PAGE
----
The math predicts that the 500mm PS lens I used on my Bronica SQ-A during the 1991 eclipse would yield a 4.67mm sun circle image on film (rather small on a 55.1mm square image area to fill). This would be, BTW, regardless of the film back that I used on that camera (6×4.5cm, or 35mm back). It’s about the focal length of the lens that magnifies the image. I took a rough measurement of the original transparency (a.k.a. a slide) shown here, and sure enough, it’s around 5mm. So yea math! Here’s a chart showing the relative sizes of the sun per focal length for full frame and the APS-C cropped sensor. Nikon’s sensor is slightly larger and not enough larger to affect the chart. I would recommend a lens, or a combination of lens and teleconverter to achieve a focal length of at least 500mm. Longer is better as the chart clearly shows. If your sensor is over 20 megapixels, you can relax a little in that even at 50% of that image magnification, you’ll have a really usable image size as I did in 1991 with a 5mm image on a 55mm wide piece of film. The image above is cropped.
Here’s a chart showing the relative sizes of the sun per focal length for full frame and the APS-C cropped sensor. Nikon’s sensor is slightly larger and not enough larger to affect the chart. I would recommend a lens, or a combination of lens and teleconverter to achieve a focal length of at least 500mm. Longer is better as the chart clearly shows. If your sensor is over 20 megapixels, you can relax a little in that even at 50% of that image magnification, you’ll have a really usable image size.
Points to consider
- If you’re using a sheet of solar material, you’ll be cutting and mounting this yourself. Carefully mount your solar cut filter onto either a screw-in ring or a compendium shade, which will in turn be directly attached onto your lens. If you want to try and glue/tape the filter onto something which in turns screws into the filter threads, be REALLY sure that this will be secure for the entire time you’re going to need to filter the sun’s rays. You DON’T want this thing falling off while working the camera, and especially if you’re looking through the viewfinder. It’s yet another reason to consider “live-view” operation as you’re only looking at the LCD of the camera, not into the sun directly. If you’re using a ready made screw in Neutral Density filter, the mechanics are done for you.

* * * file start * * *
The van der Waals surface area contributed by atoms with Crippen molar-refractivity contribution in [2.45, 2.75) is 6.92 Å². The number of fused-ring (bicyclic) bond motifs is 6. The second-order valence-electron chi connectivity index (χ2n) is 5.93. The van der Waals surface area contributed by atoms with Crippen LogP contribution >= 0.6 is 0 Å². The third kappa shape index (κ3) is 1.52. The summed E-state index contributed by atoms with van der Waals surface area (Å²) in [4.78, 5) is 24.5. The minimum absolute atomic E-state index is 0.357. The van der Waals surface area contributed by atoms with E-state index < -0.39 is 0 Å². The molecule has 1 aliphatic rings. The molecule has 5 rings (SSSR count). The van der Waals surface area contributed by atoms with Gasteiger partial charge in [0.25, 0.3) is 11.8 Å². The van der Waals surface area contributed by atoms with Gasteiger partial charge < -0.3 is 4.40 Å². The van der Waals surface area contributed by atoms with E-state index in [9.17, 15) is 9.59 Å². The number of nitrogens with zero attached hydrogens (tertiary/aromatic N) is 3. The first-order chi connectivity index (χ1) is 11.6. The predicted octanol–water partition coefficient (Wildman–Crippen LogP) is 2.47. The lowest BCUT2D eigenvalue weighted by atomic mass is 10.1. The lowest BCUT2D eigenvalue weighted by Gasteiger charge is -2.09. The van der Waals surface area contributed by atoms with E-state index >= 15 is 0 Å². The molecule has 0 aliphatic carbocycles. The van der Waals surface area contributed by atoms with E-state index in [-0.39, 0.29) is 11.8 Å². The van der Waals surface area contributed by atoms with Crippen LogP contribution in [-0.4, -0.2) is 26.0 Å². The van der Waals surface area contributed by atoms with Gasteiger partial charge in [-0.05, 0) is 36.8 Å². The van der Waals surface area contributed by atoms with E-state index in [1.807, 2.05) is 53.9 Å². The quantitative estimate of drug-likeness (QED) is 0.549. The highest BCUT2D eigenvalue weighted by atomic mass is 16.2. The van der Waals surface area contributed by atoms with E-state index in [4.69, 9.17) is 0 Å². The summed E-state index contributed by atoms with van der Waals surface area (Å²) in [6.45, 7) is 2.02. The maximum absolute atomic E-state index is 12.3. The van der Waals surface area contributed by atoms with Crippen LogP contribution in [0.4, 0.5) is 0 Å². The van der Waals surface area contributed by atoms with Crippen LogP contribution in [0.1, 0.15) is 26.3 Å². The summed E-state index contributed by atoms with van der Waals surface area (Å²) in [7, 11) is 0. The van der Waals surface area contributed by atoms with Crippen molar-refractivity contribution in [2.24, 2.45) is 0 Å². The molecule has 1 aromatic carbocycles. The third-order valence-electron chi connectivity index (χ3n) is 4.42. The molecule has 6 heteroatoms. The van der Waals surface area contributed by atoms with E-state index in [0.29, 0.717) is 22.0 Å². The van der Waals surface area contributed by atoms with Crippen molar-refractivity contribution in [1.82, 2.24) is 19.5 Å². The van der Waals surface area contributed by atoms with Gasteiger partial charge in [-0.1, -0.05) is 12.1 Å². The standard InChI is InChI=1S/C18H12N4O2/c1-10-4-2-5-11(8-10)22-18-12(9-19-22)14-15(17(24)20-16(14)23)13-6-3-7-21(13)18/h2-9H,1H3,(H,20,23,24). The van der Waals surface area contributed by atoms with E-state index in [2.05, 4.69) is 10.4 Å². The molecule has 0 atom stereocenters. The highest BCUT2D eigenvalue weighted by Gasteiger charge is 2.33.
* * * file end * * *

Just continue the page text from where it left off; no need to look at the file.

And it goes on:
- Practice attaching and removing this device from your lens well before the eclipse event. You should consider practicing indoors. You will be setting the camera on a tripod to photograph the ecliupse, so mount the camera on the tripod you’ll be using, point the camera/lens assembly upwards at the ceiling, and rehearse removing and attaching the filter assembly by feel. Keep in mind that if you’re lucky to experience totality, it’ll be fairly dark during that time, and you don’t have a lot to time to fumble in the dark. The maximum time of totality of this coming eclipse is 2 minutes, 44 seconds (in a part of Illinois near Carbondale). I and my viewing mates (including Kevin Ames, Eddie Tapp, Judy Host, my fianceé Debbie, other friends and family will see 2 minutes, 37 seconds from my deck in North Carolina!